Posted by Whistler 600 words
I think this is a good question and it is one that every manager will ask themselves at some point. It may take a bit of experience to ask it. Individual councillors regularly ask for the organisation to do things that are outside policy or they become conflicted. So who should be saying no?
In many councils there has been an organisational correction about the type of contact councillors can make with staff. Usually this happens after a councillor has attempted to influence a junior staff member to do something outside policy. When councillors complain about the staff member because they won’t do what they asked (or if the officer complains) the organisation reinforces the rule that councillors can only talk to senior officers – i.e. the CEO, Directors or Managers.
This partially solves the problem and often introduces new problems. Councillors, if they are behaving, can get a lot of value out of contact with Coordinators and senior operational staff. They often seem to trust them more than more the Executive or managers. I have often wondered why. When they can no longer talk to these staff, it sometimes undermines communication and trust between councillors and the organisational leaders.
Making the councillors deal with senior managers limits their access to people and information about things that are important to them. This creates bottlenecks with senior officers and a workload that can distract the CEO and Directors from leading the organisation effectively. Councillors can require a lot of Executive time to deal with the variability they introduce.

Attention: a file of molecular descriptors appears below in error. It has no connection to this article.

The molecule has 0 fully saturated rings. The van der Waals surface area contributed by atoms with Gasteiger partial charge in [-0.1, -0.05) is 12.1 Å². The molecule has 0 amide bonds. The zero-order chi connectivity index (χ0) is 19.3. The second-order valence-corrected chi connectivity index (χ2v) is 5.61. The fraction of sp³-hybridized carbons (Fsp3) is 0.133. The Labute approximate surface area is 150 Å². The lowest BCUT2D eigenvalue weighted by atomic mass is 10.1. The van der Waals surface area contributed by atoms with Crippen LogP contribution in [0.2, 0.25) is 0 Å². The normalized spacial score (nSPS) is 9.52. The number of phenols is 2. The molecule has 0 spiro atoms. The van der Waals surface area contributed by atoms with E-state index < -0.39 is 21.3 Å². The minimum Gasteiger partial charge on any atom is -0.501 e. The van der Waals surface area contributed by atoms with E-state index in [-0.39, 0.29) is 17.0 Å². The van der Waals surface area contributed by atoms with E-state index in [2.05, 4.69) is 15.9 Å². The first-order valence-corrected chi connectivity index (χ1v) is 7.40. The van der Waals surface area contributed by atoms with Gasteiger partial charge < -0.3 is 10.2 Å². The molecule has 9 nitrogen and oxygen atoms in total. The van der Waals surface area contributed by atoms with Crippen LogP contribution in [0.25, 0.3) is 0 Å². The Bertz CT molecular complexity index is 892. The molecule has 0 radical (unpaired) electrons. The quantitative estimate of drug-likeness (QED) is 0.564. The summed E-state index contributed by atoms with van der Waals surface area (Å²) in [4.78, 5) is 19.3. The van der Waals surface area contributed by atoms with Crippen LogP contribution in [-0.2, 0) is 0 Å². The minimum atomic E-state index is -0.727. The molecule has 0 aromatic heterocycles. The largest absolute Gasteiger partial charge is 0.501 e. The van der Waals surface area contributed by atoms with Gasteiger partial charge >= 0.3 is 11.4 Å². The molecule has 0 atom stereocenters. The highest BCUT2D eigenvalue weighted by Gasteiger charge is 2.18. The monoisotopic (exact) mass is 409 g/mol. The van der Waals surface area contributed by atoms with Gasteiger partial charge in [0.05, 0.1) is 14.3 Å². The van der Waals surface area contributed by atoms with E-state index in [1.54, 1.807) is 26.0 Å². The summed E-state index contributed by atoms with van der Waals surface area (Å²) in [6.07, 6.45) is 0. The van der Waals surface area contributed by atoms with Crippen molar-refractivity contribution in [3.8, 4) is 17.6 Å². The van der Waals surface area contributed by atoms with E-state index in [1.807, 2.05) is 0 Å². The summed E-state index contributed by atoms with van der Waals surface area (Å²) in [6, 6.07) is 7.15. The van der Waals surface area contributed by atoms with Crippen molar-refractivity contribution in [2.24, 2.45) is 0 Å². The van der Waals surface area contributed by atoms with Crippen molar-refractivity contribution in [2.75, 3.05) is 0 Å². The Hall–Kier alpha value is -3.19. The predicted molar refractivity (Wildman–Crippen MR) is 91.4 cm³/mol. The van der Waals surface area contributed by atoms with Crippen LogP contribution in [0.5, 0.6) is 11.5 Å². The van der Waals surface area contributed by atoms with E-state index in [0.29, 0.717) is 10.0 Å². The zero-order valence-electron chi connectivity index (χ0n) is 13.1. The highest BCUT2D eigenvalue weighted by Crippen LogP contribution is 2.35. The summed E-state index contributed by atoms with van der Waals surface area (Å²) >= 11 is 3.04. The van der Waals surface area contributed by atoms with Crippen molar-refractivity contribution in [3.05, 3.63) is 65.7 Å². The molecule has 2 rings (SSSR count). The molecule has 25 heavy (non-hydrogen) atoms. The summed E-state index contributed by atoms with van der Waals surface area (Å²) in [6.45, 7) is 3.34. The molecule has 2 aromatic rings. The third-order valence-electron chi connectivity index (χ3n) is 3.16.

CEO’s don’t like to say no because it can be career limiting. They are appointed by the council. Upsetting individual councillors, especially if they are in a controlling group within the council, isn’t wise. Some CEO’s always step up and let councillors know the boundaries and push back in a timely and sensitive way. Some never do. It depends on their level of insecurity. I have heard one CEO say at a leadership development course that one of their biggest challenges was telling the council ‘no’ when they wanted to make a decision that was most likely illegal.
Directors have a similar dilemma. Although they are not appointed by the council, upsetting the councillors can be a career limiting move for them too. If they are not seen to be supporting the CEO and toeing the line they will lose the support of the CEO. An Director who is unpopular with councillors is a liability for a CEO.
Managers are really the last place the buck can stop. If they don’t say ‘no’ the councillor will have their way (unless a less senior staff members says ‘no’, in which case go back to the first paragraph). Sometimes, as a manager, it feels as though you a painting a target on your forehead when you deal with councillors. This is the obvious risk in being the one to tell a councillor that they can’t have what they want.
The less obvious risk is to your career. Typically, if you are a manager who says ‘no’ to councillors, and you work for a CEO who never says it (and then, usually, neither will their Directors), you will be over ruled. At that point the CEO is likely to explain to the councillor that you are an officer without the experience to understand what should be done. Or that you simply aren’t ‘getting with the program’. You might be ‘managed’ for this behaviour. More likely you will be isolated or moved into a less influential role (restructured).
In a worst case you will not have your contract renewed. The CEO needs team players.